The women's empowerment that I teach looks particularly at the family, religious and cultural influences on women in this society, and the effects of limited thinking based on our assumptions. The emphasis is on recognition and release of outdated or harmful information, making the space and freeing up the energy needed to take clear responsibility for ourselves, and to create our lives as we choose from this time on.
We use toys in energyWorks, and tell stories to illusttrate ideas. Let me tell you about a few of them. Let’s start with the concept of patterns of behavior. Patterns are not really good or bad in themselves, they are simply methods of coping with life situations that we develop through our experiences. Confronted with a similar situation, we don’t have to think it through, we can apply what we already learned. However, we may notice that we are not getting the best results in any given situation, and we don’t really know why.
Problems arise when a pattern of behavior no longer fits the situation it is supposed to address. If it is no longer useful in our lives, we have what we call a non-productive behavior. Why would anyone want to repeat a behavior that wasn’t productive? And why would they repeat it often enough to have it be a pattern? Well -
Patterns can be based on erroneous or outdated information. I tell a story to illustrate the point. This one is about the roast beef and the pan.
The husband comes into the kitchen and sees the wife preparing dinner. She cuts the end off the roast beef before she puts it in the pan. She always does this. He asks her why. She says, “I don’t really know. My Mother always did it that way. Maybe it is like when you cut a cucumber, you have to swirl the end around three times so it won’t be bitter.” He says he doesn’t know anything about the cucumber theory, but he would appreciate it if she would please call her mother and check about why you have to cut the end off the beef, because it is ten dollars a pound. She calls her mother. “Mom, why do you cut the end off the roast beef before you put it in the pan?” Mother says she doesn’t know why, she never thought about it, her mother always did it. Maybe it is like the cucumbers, she suggests. “Why don’t you call Grandma and ask?” The daughter calls the grandmother. “Grandma, I was wondering, why do you cut the end off the roast beef before you put it in the pan?” “So it will fit,” answers the grandmother.
We often perpetuate information, or a way of doing things, automatically. Maybe we saw it done that way and misinterpreted, or assumed it was a solution for all problems not just one instance. Or perhaps we were told to do it a particular way, and continue without thinking if it is appropriate in this circumstance, if it serves us today.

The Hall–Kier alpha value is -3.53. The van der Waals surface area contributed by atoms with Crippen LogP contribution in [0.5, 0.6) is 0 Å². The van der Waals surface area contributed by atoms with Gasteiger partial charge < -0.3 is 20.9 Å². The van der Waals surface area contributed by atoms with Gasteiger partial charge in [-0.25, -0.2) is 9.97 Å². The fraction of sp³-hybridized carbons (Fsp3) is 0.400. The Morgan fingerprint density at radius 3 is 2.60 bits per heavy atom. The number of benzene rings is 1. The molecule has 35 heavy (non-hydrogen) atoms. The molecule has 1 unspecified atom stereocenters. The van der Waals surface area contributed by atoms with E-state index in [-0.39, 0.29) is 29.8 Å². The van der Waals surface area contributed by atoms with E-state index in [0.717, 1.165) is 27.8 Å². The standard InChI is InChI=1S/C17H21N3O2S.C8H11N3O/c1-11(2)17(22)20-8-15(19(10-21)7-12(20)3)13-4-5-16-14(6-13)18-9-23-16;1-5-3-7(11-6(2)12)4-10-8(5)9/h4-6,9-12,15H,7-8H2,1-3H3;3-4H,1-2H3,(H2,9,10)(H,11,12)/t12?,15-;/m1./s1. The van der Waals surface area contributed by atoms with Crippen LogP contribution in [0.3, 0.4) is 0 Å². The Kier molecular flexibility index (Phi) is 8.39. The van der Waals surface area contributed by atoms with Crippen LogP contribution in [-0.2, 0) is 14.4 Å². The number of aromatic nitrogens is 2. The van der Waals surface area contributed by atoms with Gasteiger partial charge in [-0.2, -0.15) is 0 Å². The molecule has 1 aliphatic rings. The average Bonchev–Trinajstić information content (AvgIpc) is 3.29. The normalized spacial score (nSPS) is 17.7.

In recovery issues, there is also an emotional charge to patterns and behaviors. Especially if a person was hurt in the process of learning something. These patterns need to be recognized and healed to be released.
For example, Sally may still be treating all people as if they are untrustworthy, which they were in her formative years. She is no longer a child, circumstances have changed, and that is not the true picture in 1996. She got in the habit of thinking all people were untrustworthy, and treats them that way no matter what. She has a pattern of behavior that doesn’t fit in today’s circumstance, but it is so old, she doesn’t even remember that she has it and certainly doesn’t realize she is making decisions through it - like she forgot she had her glasses on and tried to put on another pair.
Awareness of the pattern will explain why a lot of people in her life feel misjudged, and may be angry about it. Awareness will allow Sally to decide if she would like to move ahead or stay stuck .
Let’s go to the toys. Here’s the slikny of life. Did you ever feel like you were back at aquare one? How did I get here again? I thought I learned this lesson already. And you might even spend some time yelling at yourself, making yourself feel a little worse than you already do, telling yourself how dumb you are for making the same mistake again. Well, it is probably a pattern that you have discovered. And patterns, once identified, can be changed.
You all know what a slinky looks like. Pretend you are on the first rung. If you feel like you are back at square one with a problem, I assure you you are not. If you have experienced it before, you are at least on rung two. If you become aware of the pattern or behavior, the next time you are presented with a situation, even if you don’t make the best of all possible choices, you are at least on rung three. You reach the top when you have learned to successsfully handle all situations in the category that used to be “charged” for you - like I used to be afraid of travelling, but now I fly anywhere with out losing my tickets, my cookies or my mind. Then, having succesfully reached the top, you get to turn the slinky upside down and do it all over again with another issue. My personal theory is that when I get done with all my issues, I die and go to heaven for a few minutes, then I get to come back and do something else exciting.